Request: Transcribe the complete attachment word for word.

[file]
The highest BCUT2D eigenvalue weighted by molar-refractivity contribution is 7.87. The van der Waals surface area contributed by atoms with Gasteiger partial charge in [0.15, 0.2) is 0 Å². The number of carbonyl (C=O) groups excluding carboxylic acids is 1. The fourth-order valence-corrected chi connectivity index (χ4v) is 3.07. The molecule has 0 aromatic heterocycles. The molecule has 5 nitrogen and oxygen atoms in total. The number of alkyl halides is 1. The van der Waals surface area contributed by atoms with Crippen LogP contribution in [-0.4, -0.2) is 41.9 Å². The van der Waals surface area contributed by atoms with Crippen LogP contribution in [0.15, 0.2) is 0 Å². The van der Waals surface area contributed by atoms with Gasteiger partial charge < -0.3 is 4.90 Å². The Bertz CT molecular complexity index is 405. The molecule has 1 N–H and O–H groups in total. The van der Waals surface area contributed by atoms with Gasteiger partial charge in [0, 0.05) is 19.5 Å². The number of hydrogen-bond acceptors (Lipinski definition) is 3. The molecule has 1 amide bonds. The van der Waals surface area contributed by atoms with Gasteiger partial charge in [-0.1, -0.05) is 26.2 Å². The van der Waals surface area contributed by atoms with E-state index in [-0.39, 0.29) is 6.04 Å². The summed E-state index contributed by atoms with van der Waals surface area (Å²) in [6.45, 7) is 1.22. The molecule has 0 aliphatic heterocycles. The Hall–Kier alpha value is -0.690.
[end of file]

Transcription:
The highest BCUT2D eigenvalue weighted by molar-refractivity contribution is 7.87. The van der Waals surface area contributed by atoms with Gasteiger partial charge in [0.15, 0.2) is 0 Å². The number of carbonyl (C=O) groups excluding carboxylic acids is 1. The fourth-order valence-corrected chi connectivity index (χ4v) is 3.07. The molecule has 0 aromatic heterocycles. The molecule has 5 nitrogen and oxygen atoms in total. The number of alkyl halides is 1. The van der Waals surface area contributed by atoms with Crippen LogP contribution in [-0.4, -0.2) is 41.9 Å². The van der Waals surface area contributed by atoms with Crippen LogP contribution in [0.15, 0.2) is 0 Å². The van der Waals surface area contributed by atoms with Gasteiger partial charge < -0.3 is 4.90 Å². The Bertz CT molecular complexity index is 405. The molecule has 1 N–H and O–H groups in total. The van der Waals surface area contributed by atoms with Gasteiger partial charge in [0, 0.05) is 19.5 Å². The number of hydrogen-bond acceptors (Lipinski definition) is 3. The molecule has 1 amide bonds. The van der Waals surface area contributed by atoms with Gasteiger partial charge in [-0.1, -0.05) is 26.2 Å². The van der Waals surface area contributed by atoms with E-state index in [-0.39, 0.29) is 6.04 Å². The summed E-state index contributed by atoms with van der Waals surface area (Å²) in [6.45, 7) is 1.22. The molecule has 0 aliphatic heterocycles. The Hall–Kier alpha value is -0.690.